How to Tell an Authenic Birkenstock From a Fake

by Jennifer Hudock

There are a number of ways you can determine if your Birkenstocks are authentic.

Foot image by DXfoto.com from Fotolia.com

There are dozens of knock-off companies that make replica Birkenstocks, and in some places sellers may try to pass off the replicas, telling you they are the real thing. Birkenstocks are expensive shoes with patented soles, and while some of the knock-offs may look similar, appearance is where the similarities end. In order to make sure you are getting authentic Birkenstocks, there are a few tips you can use to identify a fake.

Step 1

Inspect the box. Authentic Birkenstocks have a photograph of the actual shoe style on the outside of the box. You may also want to open up the box to make sure the shoe inside is the same shoe pictured on the box.

Step 2

Look for the foot-width stamp on the box and on your Birkenstock. Birkenstock marks their shoes with a special barefoot stamp to let customers know if the shoes are wide fit or narrow fit.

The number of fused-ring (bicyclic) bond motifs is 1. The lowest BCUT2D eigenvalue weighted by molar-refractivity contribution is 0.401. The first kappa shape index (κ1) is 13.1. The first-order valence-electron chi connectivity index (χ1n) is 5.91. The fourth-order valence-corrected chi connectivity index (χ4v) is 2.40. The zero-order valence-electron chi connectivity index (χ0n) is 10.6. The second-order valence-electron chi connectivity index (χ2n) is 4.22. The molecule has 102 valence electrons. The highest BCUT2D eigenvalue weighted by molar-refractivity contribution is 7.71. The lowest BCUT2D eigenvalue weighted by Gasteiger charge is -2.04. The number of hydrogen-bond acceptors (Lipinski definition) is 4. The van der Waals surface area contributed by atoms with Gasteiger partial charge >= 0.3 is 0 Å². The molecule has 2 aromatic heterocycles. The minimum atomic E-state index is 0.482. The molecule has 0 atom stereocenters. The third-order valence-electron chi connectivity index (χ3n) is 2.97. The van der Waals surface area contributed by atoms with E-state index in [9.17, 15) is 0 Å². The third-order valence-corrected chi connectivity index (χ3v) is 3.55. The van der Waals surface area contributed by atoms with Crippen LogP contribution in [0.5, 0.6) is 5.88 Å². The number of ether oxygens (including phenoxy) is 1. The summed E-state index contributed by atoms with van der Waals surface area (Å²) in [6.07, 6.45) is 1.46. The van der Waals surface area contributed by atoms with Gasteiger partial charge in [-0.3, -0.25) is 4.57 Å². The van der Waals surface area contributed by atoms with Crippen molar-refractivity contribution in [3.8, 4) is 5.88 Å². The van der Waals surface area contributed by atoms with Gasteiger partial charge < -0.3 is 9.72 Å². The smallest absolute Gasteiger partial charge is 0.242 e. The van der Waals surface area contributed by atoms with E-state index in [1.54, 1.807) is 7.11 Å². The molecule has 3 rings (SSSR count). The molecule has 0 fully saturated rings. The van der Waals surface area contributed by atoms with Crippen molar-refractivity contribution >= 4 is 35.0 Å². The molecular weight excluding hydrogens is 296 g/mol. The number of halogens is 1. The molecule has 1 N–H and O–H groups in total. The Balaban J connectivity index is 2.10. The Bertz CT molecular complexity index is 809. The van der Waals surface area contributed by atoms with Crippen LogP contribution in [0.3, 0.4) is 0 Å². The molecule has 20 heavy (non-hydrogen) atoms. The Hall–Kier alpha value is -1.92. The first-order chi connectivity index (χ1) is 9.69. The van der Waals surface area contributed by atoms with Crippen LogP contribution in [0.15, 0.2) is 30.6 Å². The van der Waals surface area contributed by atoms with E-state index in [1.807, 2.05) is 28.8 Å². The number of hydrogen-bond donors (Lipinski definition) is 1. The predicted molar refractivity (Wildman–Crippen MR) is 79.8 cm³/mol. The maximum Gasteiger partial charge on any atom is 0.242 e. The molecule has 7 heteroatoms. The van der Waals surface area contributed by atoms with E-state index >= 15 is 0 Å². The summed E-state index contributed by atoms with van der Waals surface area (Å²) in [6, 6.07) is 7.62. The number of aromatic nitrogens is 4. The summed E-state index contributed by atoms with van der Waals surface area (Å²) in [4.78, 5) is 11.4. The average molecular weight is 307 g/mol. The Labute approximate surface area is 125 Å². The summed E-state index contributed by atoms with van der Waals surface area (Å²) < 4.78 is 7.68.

Step 3

Check for the Birkenstock logo on the sole of the shoe with the registered trademark symbol beside it. It will also say "Made in Germany" just below the logo. A fake shoe might misspell the name, or not include it at all, so make sure you check the spelling carefully.

Step 4

Test the weight of the shoe against an authentic Birkenstock. Many knock-offs are heavier than authentics, and you can feel the difference just holding them in your hands.The only time this would not be the case would be if you were testing the weight of "Birkis," an authentic brand made by Birkenstock. They tend to be lighter weight than Birkenstocks. Consider using the Birkenstock Website or a Birkenstock retailer to compare shoes you're not sure are authentic.

Step 5

Check for a "Made in China" stamp on the shoe. If the Birkenstocks you have purchased online, or are looking at in a shop say "Made in China" on them, they are not authentic Birks.

Tips

  • Birkis are a less expensive shoe made by Birkenstock, so they are still authentic. Beware of other alterations of the name, like Birko or Birka.

Photo Credits

About the Author

Jennifer Hudock is an author, editor and freelancer from Pennsylvania. She has upcoming work appearing in two Library of the Living Dead Press anthologies and has been published in numerous print and online journals, including eMuse, Real TV Addict and Strange Horizons. She has a Bachelor of Arts in English/creative writing from Bloomsburg University.